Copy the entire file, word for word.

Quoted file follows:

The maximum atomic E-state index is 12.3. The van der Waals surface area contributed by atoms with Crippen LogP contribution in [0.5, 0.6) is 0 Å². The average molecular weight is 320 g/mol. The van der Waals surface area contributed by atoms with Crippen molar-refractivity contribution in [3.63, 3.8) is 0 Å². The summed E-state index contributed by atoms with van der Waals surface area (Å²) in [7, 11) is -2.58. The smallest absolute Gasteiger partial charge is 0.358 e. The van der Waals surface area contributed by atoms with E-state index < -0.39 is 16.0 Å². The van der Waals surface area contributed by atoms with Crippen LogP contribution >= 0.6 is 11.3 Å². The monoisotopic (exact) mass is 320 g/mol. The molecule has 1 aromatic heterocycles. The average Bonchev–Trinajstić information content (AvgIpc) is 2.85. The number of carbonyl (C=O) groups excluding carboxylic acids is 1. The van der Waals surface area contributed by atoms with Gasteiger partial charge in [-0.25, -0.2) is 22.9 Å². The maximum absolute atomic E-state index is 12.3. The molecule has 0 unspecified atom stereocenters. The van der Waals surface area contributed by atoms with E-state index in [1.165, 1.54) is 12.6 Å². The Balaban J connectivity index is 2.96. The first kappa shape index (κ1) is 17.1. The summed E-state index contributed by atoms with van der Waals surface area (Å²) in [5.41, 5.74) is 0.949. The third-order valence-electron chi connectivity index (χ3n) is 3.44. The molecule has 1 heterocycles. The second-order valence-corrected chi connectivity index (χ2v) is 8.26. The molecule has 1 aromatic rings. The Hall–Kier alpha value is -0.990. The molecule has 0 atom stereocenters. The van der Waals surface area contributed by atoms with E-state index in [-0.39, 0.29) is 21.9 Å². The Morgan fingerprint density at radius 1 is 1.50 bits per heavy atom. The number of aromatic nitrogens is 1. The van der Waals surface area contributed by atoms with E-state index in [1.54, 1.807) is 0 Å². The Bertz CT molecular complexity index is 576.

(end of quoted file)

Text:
The maximum atomic E-state index is 12.3. The van der Waals surface area contributed by atoms with Crippen LogP contribution in [0.5, 0.6) is 0 Å². The average molecular weight is 320 g/mol. The van der Waals surface area contributed by atoms with Crippen molar-refractivity contribution in [3.63, 3.8) is 0 Å². The summed E-state index contributed by atoms with van der Waals surface area (Å²) in [7, 11) is -2.58. The smallest absolute Gasteiger partial charge is 0.358 e. The van der Waals surface area contributed by atoms with E-state index < -0.39 is 16.0 Å². The van der Waals surface area contributed by atoms with Crippen LogP contribution >= 0.6 is 11.3 Å². The monoisotopic (exact) mass is 320 g/mol. The molecule has 1 aromatic heterocycles. The average Bonchev–Trinajstić information content (AvgIpc) is 2.85. The number of carbonyl (C=O) groups excluding carboxylic acids is 1. The van der Waals surface area contributed by atoms with Gasteiger partial charge in [-0.25, -0.2) is 22.9 Å². The maximum absolute atomic E-state index is 12.3. The molecule has 0 unspecified atom stereocenters. The van der Waals surface area contributed by atoms with E-state index in [1.165, 1.54) is 12.6 Å². The Balaban J connectivity index is 2.96. The first kappa shape index (κ1) is 17.1. The summed E-state index contributed by atoms with van der Waals surface area (Å²) in [5.41, 5.74) is 0.949. The third-order valence-electron chi connectivity index (χ3n) is 3.44. The molecule has 1 heterocycles. The second-order valence-corrected chi connectivity index (χ2v) is 8.26. The molecule has 1 aromatic rings. The Hall–Kier alpha value is -0.990. The molecule has 0 atom stereocenters. The van der Waals surface area contributed by atoms with E-state index in [-0.39, 0.29) is 21.9 Å². The Morgan fingerprint density at radius 1 is 1.50 bits per heavy atom. The number of aromatic nitrogens is 1. The van der Waals surface area contributed by atoms with E-state index in [1.54, 1.807) is 0 Å². The Bertz CT molecular complexity index is 576.